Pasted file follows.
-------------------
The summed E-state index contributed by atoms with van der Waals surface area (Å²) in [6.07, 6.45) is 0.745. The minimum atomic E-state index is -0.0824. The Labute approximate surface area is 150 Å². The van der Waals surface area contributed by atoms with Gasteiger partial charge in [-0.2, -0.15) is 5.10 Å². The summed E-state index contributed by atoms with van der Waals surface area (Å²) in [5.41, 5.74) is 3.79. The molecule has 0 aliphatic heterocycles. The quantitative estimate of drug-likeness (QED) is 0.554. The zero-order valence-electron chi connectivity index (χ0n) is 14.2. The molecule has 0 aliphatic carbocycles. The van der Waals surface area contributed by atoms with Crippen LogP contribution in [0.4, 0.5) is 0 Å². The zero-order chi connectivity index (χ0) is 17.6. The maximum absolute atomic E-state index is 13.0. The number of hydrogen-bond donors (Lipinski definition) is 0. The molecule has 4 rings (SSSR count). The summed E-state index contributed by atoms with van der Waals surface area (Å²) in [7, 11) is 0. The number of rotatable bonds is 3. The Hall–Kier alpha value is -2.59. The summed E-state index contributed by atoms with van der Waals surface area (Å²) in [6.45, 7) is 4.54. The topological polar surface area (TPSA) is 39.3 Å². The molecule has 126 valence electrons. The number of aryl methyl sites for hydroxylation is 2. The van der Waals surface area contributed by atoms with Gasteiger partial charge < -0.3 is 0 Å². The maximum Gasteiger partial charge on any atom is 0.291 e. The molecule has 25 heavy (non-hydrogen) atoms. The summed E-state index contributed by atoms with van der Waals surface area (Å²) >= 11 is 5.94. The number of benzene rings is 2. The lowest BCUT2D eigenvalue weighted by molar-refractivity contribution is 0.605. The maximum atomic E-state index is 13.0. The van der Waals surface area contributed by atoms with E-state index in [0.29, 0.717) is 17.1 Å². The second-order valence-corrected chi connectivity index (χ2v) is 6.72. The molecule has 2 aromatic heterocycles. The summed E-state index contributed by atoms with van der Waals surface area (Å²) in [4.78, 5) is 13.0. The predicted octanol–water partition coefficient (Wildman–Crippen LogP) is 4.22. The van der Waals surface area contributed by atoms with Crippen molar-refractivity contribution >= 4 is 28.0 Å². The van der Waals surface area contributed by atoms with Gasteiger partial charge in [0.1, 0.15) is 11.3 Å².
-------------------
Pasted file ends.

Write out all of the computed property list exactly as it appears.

The summed E-state index contributed by atoms with van der Waals surface area (Å²) in [6.07, 6.45) is 0.745. The minimum atomic E-state index is -0.0824. The Labute approximate surface area is 150 Å². The van der Waals surface area contributed by atoms with Gasteiger partial charge in [-0.2, -0.15) is 5.10 Å². The summed E-state index contributed by atoms with van der Waals surface area (Å²) in [5.41, 5.74) is 3.79. The molecule has 0 aliphatic heterocycles. The quantitative estimate of drug-likeness (QED) is 0.554. The zero-order valence-electron chi connectivity index (χ0n) is 14.2. The molecule has 0 aliphatic carbocycles. The van der Waals surface area contributed by atoms with Crippen LogP contribution in [0.4, 0.5) is 0 Å². The zero-order chi connectivity index (χ0) is 17.6. The maximum absolute atomic E-state index is 13.0. The number of hydrogen-bond donors (Lipinski definition) is 0. The molecule has 4 rings (SSSR count). The summed E-state index contributed by atoms with van der Waals surface area (Å²) in [7, 11) is 0. The number of rotatable bonds is 3. The Hall–Kier alpha value is -2.59. The summed E-state index contributed by atoms with van der Waals surface area (Å²) in [6.45, 7) is 4.54. The topological polar surface area (TPSA) is 39.3 Å². The molecule has 126 valence electrons. The number of aryl methyl sites for hydroxylation is 2. The van der Waals surface area contributed by atoms with Gasteiger partial charge < -0.3 is 0 Å². The maximum Gasteiger partial charge on any atom is 0.291 e. The molecule has 25 heavy (non-hydrogen) atoms. The summed E-state index contributed by atoms with van der Waals surface area (Å²) >= 11 is 5.94. The number of benzene rings is 2. The lowest BCUT2D eigenvalue weighted by molar-refractivity contribution is 0.605. The maximum atomic E-state index is 13.0. The van der Waals surface area contributed by atoms with E-state index in [0.29, 0.717) is 17.1 Å². The second-order valence-corrected chi connectivity index (χ2v) is 6.72. The molecule has 2 aromatic heterocycles. The summed E-state index contributed by atoms with van der Waals surface area (Å²) in [4.78, 5) is 13.0. The predicted octanol–water partition coefficient (Wildman–Crippen LogP) is 4.22. The van der Waals surface area contributed by atoms with Crippen molar-refractivity contribution >= 4 is 28.0 Å². The van der Waals surface area contributed by atoms with Gasteiger partial charge in [0.1, 0.15) is 11.3 Å².